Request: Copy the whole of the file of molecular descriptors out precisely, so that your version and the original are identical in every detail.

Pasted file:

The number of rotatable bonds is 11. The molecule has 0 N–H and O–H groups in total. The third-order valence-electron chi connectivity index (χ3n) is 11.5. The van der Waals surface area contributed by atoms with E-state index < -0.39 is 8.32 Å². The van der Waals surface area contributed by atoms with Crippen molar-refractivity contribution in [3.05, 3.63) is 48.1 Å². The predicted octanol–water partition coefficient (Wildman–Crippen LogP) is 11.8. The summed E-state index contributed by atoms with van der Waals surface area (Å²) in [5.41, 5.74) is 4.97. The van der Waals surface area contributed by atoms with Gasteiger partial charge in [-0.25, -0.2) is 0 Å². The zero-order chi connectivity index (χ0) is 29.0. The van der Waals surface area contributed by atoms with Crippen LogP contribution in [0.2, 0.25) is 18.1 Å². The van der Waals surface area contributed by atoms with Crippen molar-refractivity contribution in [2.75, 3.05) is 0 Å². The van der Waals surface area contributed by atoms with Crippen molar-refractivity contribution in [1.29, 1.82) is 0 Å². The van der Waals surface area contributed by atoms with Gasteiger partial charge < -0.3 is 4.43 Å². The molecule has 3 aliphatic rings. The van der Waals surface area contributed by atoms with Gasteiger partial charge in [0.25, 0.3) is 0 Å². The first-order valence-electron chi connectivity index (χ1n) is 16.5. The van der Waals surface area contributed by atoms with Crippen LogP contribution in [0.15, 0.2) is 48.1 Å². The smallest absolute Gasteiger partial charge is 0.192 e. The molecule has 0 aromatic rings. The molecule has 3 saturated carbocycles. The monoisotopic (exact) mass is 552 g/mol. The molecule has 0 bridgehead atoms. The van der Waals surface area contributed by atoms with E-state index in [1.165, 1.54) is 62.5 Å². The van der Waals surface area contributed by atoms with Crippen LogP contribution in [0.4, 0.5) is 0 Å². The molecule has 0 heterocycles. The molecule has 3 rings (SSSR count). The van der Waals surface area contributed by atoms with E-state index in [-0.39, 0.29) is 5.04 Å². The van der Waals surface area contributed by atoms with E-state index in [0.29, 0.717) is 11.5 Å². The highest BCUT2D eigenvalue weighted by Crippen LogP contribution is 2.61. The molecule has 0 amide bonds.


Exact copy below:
The number of rotatable bonds is 11. The molecule has 0 N–H and O–H groups in total. The third-order valence-electron chi connectivity index (χ3n) is 11.5. The van der Waals surface area contributed by atoms with E-state index < -0.39 is 8.32 Å². The van der Waals surface area contributed by atoms with Crippen molar-refractivity contribution in [3.05, 3.63) is 48.1 Å². The predicted octanol–water partition coefficient (Wildman–Crippen LogP) is 11.8. The summed E-state index contributed by atoms with van der Waals surface area (Å²) in [5.41, 5.74) is 4.97. The van der Waals surface area contributed by atoms with Gasteiger partial charge in [-0.25, -0.2) is 0 Å². The zero-order chi connectivity index (χ0) is 29.0. The van der Waals surface area contributed by atoms with Crippen LogP contribution in [0.2, 0.25) is 18.1 Å². The van der Waals surface area contributed by atoms with Crippen molar-refractivity contribution in [2.75, 3.05) is 0 Å². The van der Waals surface area contributed by atoms with Crippen molar-refractivity contribution in [1.29, 1.82) is 0 Å². The van der Waals surface area contributed by atoms with Gasteiger partial charge < -0.3 is 4.43 Å². The molecule has 3 aliphatic rings. The van der Waals surface area contributed by atoms with Gasteiger partial charge in [0.25, 0.3) is 0 Å². The first-order valence-electron chi connectivity index (χ1n) is 16.5. The van der Waals surface area contributed by atoms with Crippen LogP contribution in [0.15, 0.2) is 48.1 Å². The smallest absolute Gasteiger partial charge is 0.192 e. The molecule has 0 aromatic rings. The molecule has 3 saturated carbocycles. The monoisotopic (exact) mass is 552 g/mol. The molecule has 0 bridgehead atoms. The van der Waals surface area contributed by atoms with E-state index in [1.165, 1.54) is 62.5 Å². The van der Waals surface area contributed by atoms with Crippen LogP contribution in [0.4, 0.5) is 0 Å². The molecule has 0 heterocycles. The molecule has 3 rings (SSSR count). The van der Waals surface area contributed by atoms with E-state index in [-0.39, 0.29) is 5.04 Å². The van der Waals surface area contributed by atoms with E-state index in [0.29, 0.717) is 11.5 Å². The highest BCUT2D eigenvalue weighted by Crippen LogP contribution is 2.61. The molecule has 0 amide bonds.